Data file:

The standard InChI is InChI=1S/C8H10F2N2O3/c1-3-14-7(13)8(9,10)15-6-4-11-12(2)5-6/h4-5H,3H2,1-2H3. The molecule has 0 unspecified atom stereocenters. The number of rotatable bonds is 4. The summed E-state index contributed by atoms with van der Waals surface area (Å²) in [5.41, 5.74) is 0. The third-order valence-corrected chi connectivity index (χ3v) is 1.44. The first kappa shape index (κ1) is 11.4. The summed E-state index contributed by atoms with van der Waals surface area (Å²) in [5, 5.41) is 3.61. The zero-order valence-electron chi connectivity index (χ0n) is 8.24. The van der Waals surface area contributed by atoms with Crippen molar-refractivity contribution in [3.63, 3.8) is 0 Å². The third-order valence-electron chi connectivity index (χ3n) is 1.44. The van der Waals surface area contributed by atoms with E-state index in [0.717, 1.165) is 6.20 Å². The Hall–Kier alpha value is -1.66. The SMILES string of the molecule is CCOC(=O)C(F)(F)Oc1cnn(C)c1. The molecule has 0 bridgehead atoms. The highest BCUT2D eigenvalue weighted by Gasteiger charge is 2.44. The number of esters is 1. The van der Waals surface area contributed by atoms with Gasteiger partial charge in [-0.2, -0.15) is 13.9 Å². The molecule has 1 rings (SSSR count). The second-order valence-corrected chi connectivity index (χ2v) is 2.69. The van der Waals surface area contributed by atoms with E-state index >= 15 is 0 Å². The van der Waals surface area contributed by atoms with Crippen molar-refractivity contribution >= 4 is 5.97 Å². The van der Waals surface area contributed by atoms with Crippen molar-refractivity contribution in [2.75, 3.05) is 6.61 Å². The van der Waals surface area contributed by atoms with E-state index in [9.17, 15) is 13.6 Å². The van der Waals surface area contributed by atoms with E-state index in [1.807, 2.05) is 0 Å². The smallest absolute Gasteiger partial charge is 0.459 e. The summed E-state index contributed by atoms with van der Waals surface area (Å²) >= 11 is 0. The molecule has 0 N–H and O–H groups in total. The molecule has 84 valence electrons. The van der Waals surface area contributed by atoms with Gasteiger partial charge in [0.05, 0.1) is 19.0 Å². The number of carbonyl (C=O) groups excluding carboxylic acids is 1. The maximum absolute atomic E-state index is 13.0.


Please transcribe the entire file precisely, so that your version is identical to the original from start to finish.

The standard InChI is InChI=1S/C8H10F2N2O3/c1-3-14-7(13)8(9,10)15-6-4-11-12(2)5-6/h4-5H,3H2,1-2H3. The molecule has 0 unspecified atom stereocenters. The number of rotatable bonds is 4. The summed E-state index contributed by atoms with van der Waals surface area (Å²) in [5.41, 5.74) is 0. The third-order valence-corrected chi connectivity index (χ3v) is 1.44. The first kappa shape index (κ1) is 11.4. The summed E-state index contributed by atoms with van der Waals surface area (Å²) in [5, 5.41) is 3.61. The zero-order valence-electron chi connectivity index (χ0n) is 8.24. The van der Waals surface area contributed by atoms with Crippen molar-refractivity contribution in [3.63, 3.8) is 0 Å². The third-order valence-electron chi connectivity index (χ3n) is 1.44. The van der Waals surface area contributed by atoms with E-state index in [0.717, 1.165) is 6.20 Å². The Hall–Kier alpha value is -1.66. The SMILES string of the molecule is CCOC(=O)C(F)(F)Oc1cnn(C)c1. The molecule has 0 bridgehead atoms. The highest BCUT2D eigenvalue weighted by Gasteiger charge is 2.44. The number of esters is 1. The van der Waals surface area contributed by atoms with Gasteiger partial charge in [-0.2, -0.15) is 13.9 Å². The molecule has 1 rings (SSSR count). The second-order valence-corrected chi connectivity index (χ2v) is 2.69. The van der Waals surface area contributed by atoms with E-state index >= 15 is 0 Å². The van der Waals surface area contributed by atoms with Crippen molar-refractivity contribution >= 4 is 5.97 Å². The van der Waals surface area contributed by atoms with Crippen molar-refractivity contribution in [2.75, 3.05) is 6.61 Å². The van der Waals surface area contributed by atoms with E-state index in [9.17, 15) is 13.6 Å². The van der Waals surface area contributed by atoms with E-state index in [1.807, 2.05) is 0 Å². The smallest absolute Gasteiger partial charge is 0.459 e. The summed E-state index contributed by atoms with van der Waals surface area (Å²) >= 11 is 0. The molecule has 0 N–H and O–H groups in total. The molecule has 84 valence electrons. The van der Waals surface area contributed by atoms with Gasteiger partial charge in [0.05, 0.1) is 19.0 Å². The number of carbonyl (C=O) groups excluding carboxylic acids is 1. The maximum absolute atomic E-state index is 13.0.